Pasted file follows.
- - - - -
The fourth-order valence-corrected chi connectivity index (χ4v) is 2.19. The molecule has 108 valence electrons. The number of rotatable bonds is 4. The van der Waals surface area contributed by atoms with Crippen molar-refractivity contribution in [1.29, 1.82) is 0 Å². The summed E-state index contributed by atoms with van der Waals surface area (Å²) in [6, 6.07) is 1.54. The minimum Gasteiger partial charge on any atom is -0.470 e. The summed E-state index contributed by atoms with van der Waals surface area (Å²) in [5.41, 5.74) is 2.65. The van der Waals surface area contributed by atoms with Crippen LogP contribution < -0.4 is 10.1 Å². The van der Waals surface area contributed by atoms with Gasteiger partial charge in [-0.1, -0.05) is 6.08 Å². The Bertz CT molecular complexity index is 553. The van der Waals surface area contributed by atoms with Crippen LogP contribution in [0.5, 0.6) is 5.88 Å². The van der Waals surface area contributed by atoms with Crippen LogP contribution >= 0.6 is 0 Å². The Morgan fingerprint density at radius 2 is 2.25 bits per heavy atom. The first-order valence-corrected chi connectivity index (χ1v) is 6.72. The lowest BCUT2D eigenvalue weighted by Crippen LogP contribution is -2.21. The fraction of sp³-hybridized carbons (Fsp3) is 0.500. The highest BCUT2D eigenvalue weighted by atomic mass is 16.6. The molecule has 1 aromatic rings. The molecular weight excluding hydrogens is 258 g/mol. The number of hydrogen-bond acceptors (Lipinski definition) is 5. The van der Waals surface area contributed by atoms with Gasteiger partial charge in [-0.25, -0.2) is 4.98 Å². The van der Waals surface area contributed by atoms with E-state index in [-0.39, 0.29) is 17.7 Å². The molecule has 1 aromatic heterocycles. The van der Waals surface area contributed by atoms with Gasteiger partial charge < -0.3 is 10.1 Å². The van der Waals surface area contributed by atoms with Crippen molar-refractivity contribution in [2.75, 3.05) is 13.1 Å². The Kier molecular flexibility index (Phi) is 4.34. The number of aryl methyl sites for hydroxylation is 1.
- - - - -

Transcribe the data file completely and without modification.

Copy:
The fourth-order valence-corrected chi connectivity index (χ4v) is 2.19. The molecule has 108 valence electrons. The number of rotatable bonds is 4. The van der Waals surface area contributed by atoms with Crippen molar-refractivity contribution in [1.29, 1.82) is 0 Å². The summed E-state index contributed by atoms with van der Waals surface area (Å²) in [6, 6.07) is 1.54. The minimum Gasteiger partial charge on any atom is -0.470 e. The summed E-state index contributed by atoms with van der Waals surface area (Å²) in [5.41, 5.74) is 2.65. The van der Waals surface area contributed by atoms with Crippen LogP contribution < -0.4 is 10.1 Å². The van der Waals surface area contributed by atoms with Gasteiger partial charge in [-0.1, -0.05) is 6.08 Å². The Bertz CT molecular complexity index is 553. The van der Waals surface area contributed by atoms with Crippen LogP contribution in [0.5, 0.6) is 5.88 Å². The van der Waals surface area contributed by atoms with Crippen LogP contribution >= 0.6 is 0 Å². The Morgan fingerprint density at radius 2 is 2.25 bits per heavy atom. The first-order valence-corrected chi connectivity index (χ1v) is 6.72. The lowest BCUT2D eigenvalue weighted by Crippen LogP contribution is -2.21. The fraction of sp³-hybridized carbons (Fsp3) is 0.500. The highest BCUT2D eigenvalue weighted by atomic mass is 16.6. The molecule has 1 aromatic rings. The molecular weight excluding hydrogens is 258 g/mol. The number of hydrogen-bond acceptors (Lipinski definition) is 5. The van der Waals surface area contributed by atoms with Gasteiger partial charge in [-0.25, -0.2) is 4.98 Å². The van der Waals surface area contributed by atoms with E-state index in [-0.39, 0.29) is 17.7 Å². The molecule has 1 aromatic heterocycles. The van der Waals surface area contributed by atoms with Gasteiger partial charge < -0.3 is 10.1 Å². The van der Waals surface area contributed by atoms with Crippen molar-refractivity contribution in [2.75, 3.05) is 13.1 Å². The Kier molecular flexibility index (Phi) is 4.34. The number of aryl methyl sites for hydroxylation is 1.